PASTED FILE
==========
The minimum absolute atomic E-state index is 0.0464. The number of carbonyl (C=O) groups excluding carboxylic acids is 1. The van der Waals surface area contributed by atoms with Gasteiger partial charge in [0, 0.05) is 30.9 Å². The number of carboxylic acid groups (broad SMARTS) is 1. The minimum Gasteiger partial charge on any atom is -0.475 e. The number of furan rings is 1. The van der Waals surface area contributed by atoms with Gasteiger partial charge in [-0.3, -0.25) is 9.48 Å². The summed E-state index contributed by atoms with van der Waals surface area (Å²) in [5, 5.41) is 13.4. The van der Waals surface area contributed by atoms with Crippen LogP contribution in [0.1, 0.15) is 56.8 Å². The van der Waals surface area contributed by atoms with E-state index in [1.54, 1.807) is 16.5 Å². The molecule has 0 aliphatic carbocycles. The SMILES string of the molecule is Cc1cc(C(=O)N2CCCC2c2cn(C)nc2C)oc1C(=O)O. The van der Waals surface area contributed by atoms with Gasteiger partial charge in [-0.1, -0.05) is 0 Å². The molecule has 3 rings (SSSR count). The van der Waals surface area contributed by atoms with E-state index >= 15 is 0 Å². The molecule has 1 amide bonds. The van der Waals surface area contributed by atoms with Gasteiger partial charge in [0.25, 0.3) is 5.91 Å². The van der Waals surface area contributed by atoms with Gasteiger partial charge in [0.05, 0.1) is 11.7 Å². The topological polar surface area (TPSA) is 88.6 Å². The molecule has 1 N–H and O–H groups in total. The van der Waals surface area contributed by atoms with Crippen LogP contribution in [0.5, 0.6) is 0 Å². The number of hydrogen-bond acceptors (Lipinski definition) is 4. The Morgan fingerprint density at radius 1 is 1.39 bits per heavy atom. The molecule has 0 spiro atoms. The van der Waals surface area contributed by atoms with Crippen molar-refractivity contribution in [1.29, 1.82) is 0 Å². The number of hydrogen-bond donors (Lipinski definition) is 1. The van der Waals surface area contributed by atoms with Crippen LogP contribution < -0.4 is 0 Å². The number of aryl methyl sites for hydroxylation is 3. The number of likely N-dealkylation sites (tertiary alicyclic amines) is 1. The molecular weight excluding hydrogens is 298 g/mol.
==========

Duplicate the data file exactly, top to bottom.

The minimum absolute atomic E-state index is 0.0464. The number of carbonyl (C=O) groups excluding carboxylic acids is 1. The van der Waals surface area contributed by atoms with Gasteiger partial charge in [0, 0.05) is 30.9 Å². The number of carboxylic acid groups (broad SMARTS) is 1. The minimum Gasteiger partial charge on any atom is -0.475 e. The number of furan rings is 1. The van der Waals surface area contributed by atoms with Gasteiger partial charge in [-0.3, -0.25) is 9.48 Å². The summed E-state index contributed by atoms with van der Waals surface area (Å²) in [5, 5.41) is 13.4. The van der Waals surface area contributed by atoms with Crippen LogP contribution in [0.1, 0.15) is 56.8 Å². The van der Waals surface area contributed by atoms with E-state index in [1.54, 1.807) is 16.5 Å². The molecule has 0 aliphatic carbocycles. The SMILES string of the molecule is Cc1cc(C(=O)N2CCCC2c2cn(C)nc2C)oc1C(=O)O. The van der Waals surface area contributed by atoms with Gasteiger partial charge in [-0.1, -0.05) is 0 Å². The molecule has 3 rings (SSSR count). The van der Waals surface area contributed by atoms with E-state index >= 15 is 0 Å². The molecule has 1 amide bonds. The van der Waals surface area contributed by atoms with Gasteiger partial charge in [0.25, 0.3) is 5.91 Å². The van der Waals surface area contributed by atoms with Gasteiger partial charge in [0.05, 0.1) is 11.7 Å². The topological polar surface area (TPSA) is 88.6 Å². The molecule has 1 N–H and O–H groups in total. The van der Waals surface area contributed by atoms with Crippen LogP contribution in [0.5, 0.6) is 0 Å². The number of hydrogen-bond acceptors (Lipinski definition) is 4. The Morgan fingerprint density at radius 1 is 1.39 bits per heavy atom. The molecule has 0 spiro atoms. The van der Waals surface area contributed by atoms with Crippen molar-refractivity contribution in [1.29, 1.82) is 0 Å². The number of hydrogen-bond donors (Lipinski definition) is 1. The van der Waals surface area contributed by atoms with Crippen LogP contribution < -0.4 is 0 Å². The number of aryl methyl sites for hydroxylation is 3. The number of likely N-dealkylation sites (tertiary alicyclic amines) is 1. The molecular weight excluding hydrogens is 298 g/mol.